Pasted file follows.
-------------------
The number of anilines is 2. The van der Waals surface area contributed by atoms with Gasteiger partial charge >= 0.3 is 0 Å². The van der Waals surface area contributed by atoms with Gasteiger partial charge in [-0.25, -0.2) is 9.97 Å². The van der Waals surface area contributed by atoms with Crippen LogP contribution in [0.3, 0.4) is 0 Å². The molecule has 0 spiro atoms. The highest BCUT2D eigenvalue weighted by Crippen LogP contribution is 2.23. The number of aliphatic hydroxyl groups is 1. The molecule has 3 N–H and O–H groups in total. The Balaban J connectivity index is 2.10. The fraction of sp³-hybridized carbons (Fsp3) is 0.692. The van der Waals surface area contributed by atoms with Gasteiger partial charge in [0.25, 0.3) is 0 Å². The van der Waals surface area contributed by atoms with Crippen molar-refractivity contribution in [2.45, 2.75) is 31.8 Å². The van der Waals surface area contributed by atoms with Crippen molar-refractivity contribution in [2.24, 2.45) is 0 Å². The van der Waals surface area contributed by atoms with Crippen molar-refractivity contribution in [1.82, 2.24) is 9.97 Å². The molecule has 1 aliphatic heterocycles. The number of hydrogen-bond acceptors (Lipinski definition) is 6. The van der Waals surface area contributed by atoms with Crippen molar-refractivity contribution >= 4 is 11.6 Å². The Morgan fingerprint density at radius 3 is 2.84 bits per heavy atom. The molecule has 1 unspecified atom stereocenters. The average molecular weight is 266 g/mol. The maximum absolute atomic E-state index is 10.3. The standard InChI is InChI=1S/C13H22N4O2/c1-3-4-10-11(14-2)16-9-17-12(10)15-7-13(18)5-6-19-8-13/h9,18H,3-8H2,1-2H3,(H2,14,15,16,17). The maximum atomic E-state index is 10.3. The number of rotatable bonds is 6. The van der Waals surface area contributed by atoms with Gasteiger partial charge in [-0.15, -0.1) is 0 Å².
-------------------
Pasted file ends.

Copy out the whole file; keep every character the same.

The number of anilines is 2. The van der Waals surface area contributed by atoms with Gasteiger partial charge >= 0.3 is 0 Å². The van der Waals surface area contributed by atoms with Gasteiger partial charge in [-0.25, -0.2) is 9.97 Å². The van der Waals surface area contributed by atoms with Crippen LogP contribution in [0.3, 0.4) is 0 Å². The molecule has 0 spiro atoms. The highest BCUT2D eigenvalue weighted by Crippen LogP contribution is 2.23. The number of aliphatic hydroxyl groups is 1. The molecule has 3 N–H and O–H groups in total. The Balaban J connectivity index is 2.10. The fraction of sp³-hybridized carbons (Fsp3) is 0.692. The van der Waals surface area contributed by atoms with Gasteiger partial charge in [0.25, 0.3) is 0 Å². The van der Waals surface area contributed by atoms with Crippen molar-refractivity contribution in [2.45, 2.75) is 31.8 Å². The van der Waals surface area contributed by atoms with Crippen molar-refractivity contribution in [2.24, 2.45) is 0 Å². The van der Waals surface area contributed by atoms with Crippen molar-refractivity contribution in [1.82, 2.24) is 9.97 Å². The molecule has 1 aliphatic heterocycles. The number of hydrogen-bond acceptors (Lipinski definition) is 6. The van der Waals surface area contributed by atoms with Crippen molar-refractivity contribution >= 4 is 11.6 Å². The Morgan fingerprint density at radius 3 is 2.84 bits per heavy atom. The molecule has 1 unspecified atom stereocenters. The average molecular weight is 266 g/mol. The maximum absolute atomic E-state index is 10.3. The standard InChI is InChI=1S/C13H22N4O2/c1-3-4-10-11(14-2)16-9-17-12(10)15-7-13(18)5-6-19-8-13/h9,18H,3-8H2,1-2H3,(H2,14,15,16,17). The maximum atomic E-state index is 10.3. The number of rotatable bonds is 6. The van der Waals surface area contributed by atoms with Gasteiger partial charge in [-0.15, -0.1) is 0 Å².